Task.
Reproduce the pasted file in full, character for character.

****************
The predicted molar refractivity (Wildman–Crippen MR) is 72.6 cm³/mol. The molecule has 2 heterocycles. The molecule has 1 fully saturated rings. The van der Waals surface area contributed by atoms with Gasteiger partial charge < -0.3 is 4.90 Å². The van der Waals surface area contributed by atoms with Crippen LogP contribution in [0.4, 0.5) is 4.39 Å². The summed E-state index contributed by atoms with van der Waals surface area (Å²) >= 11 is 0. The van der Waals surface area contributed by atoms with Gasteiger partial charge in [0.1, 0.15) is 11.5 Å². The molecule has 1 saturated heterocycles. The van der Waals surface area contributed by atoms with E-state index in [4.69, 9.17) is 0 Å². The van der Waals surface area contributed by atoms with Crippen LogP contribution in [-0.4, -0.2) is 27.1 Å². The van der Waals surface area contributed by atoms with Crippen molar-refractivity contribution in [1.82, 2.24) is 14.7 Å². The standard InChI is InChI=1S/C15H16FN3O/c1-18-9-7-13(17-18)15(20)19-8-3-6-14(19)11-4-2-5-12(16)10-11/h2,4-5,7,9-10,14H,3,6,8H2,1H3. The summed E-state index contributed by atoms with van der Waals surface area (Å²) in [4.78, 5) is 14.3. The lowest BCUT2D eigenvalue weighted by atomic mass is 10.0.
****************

The predicted molar refractivity (Wildman–Crippen MR) is 72.6 cm³/mol. The molecule has 2 heterocycles. The molecule has 1 fully saturated rings. The van der Waals surface area contributed by atoms with Gasteiger partial charge < -0.3 is 4.90 Å². The van der Waals surface area contributed by atoms with Crippen LogP contribution in [0.4, 0.5) is 4.39 Å². The summed E-state index contributed by atoms with van der Waals surface area (Å²) >= 11 is 0. The van der Waals surface area contributed by atoms with Gasteiger partial charge in [0.1, 0.15) is 11.5 Å². The molecule has 1 saturated heterocycles. The van der Waals surface area contributed by atoms with E-state index in [4.69, 9.17) is 0 Å². The van der Waals surface area contributed by atoms with Crippen LogP contribution in [-0.4, -0.2) is 27.1 Å². The van der Waals surface area contributed by atoms with Crippen molar-refractivity contribution in [1.82, 2.24) is 14.7 Å². The standard InChI is InChI=1S/C15H16FN3O/c1-18-9-7-13(17-18)15(20)19-8-3-6-14(19)11-4-2-5-12(16)10-11/h2,4-5,7,9-10,14H,3,6,8H2,1H3. The summed E-state index contributed by atoms with van der Waals surface area (Å²) in [4.78, 5) is 14.3. The lowest BCUT2D eigenvalue weighted by atomic mass is 10.0.